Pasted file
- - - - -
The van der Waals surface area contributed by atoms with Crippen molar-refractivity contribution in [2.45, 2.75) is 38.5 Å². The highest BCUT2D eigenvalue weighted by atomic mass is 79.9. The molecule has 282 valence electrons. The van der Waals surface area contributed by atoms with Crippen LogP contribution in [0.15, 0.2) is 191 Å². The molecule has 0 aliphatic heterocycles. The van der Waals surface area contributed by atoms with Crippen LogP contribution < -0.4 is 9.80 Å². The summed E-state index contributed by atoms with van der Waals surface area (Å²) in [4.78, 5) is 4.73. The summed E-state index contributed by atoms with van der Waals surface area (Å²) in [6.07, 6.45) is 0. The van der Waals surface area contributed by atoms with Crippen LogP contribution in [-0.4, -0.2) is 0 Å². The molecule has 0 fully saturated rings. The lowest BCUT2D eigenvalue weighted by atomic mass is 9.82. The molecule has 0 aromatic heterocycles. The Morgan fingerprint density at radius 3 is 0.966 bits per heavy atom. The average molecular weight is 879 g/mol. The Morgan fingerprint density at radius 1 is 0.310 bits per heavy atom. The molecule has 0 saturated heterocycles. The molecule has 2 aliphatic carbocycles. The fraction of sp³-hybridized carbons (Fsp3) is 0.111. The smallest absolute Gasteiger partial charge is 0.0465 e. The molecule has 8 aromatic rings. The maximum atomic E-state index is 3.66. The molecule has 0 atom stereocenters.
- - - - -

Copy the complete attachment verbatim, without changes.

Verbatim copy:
The van der Waals surface area contributed by atoms with Crippen molar-refractivity contribution in [2.45, 2.75) is 38.5 Å². The highest BCUT2D eigenvalue weighted by atomic mass is 79.9. The molecule has 282 valence electrons. The van der Waals surface area contributed by atoms with Crippen LogP contribution in [0.15, 0.2) is 191 Å². The molecule has 0 aliphatic heterocycles. The van der Waals surface area contributed by atoms with Crippen LogP contribution < -0.4 is 9.80 Å². The summed E-state index contributed by atoms with van der Waals surface area (Å²) in [4.78, 5) is 4.73. The summed E-state index contributed by atoms with van der Waals surface area (Å²) in [6.07, 6.45) is 0. The van der Waals surface area contributed by atoms with Crippen LogP contribution in [-0.4, -0.2) is 0 Å². The molecule has 0 fully saturated rings. The lowest BCUT2D eigenvalue weighted by atomic mass is 9.82. The molecule has 0 aromatic heterocycles. The Morgan fingerprint density at radius 3 is 0.966 bits per heavy atom. The average molecular weight is 879 g/mol. The Morgan fingerprint density at radius 1 is 0.310 bits per heavy atom. The molecule has 0 saturated heterocycles. The molecule has 2 aliphatic carbocycles. The fraction of sp³-hybridized carbons (Fsp3) is 0.111. The smallest absolute Gasteiger partial charge is 0.0465 e. The molecule has 8 aromatic rings. The maximum atomic E-state index is 3.66. The molecule has 0 atom stereocenters.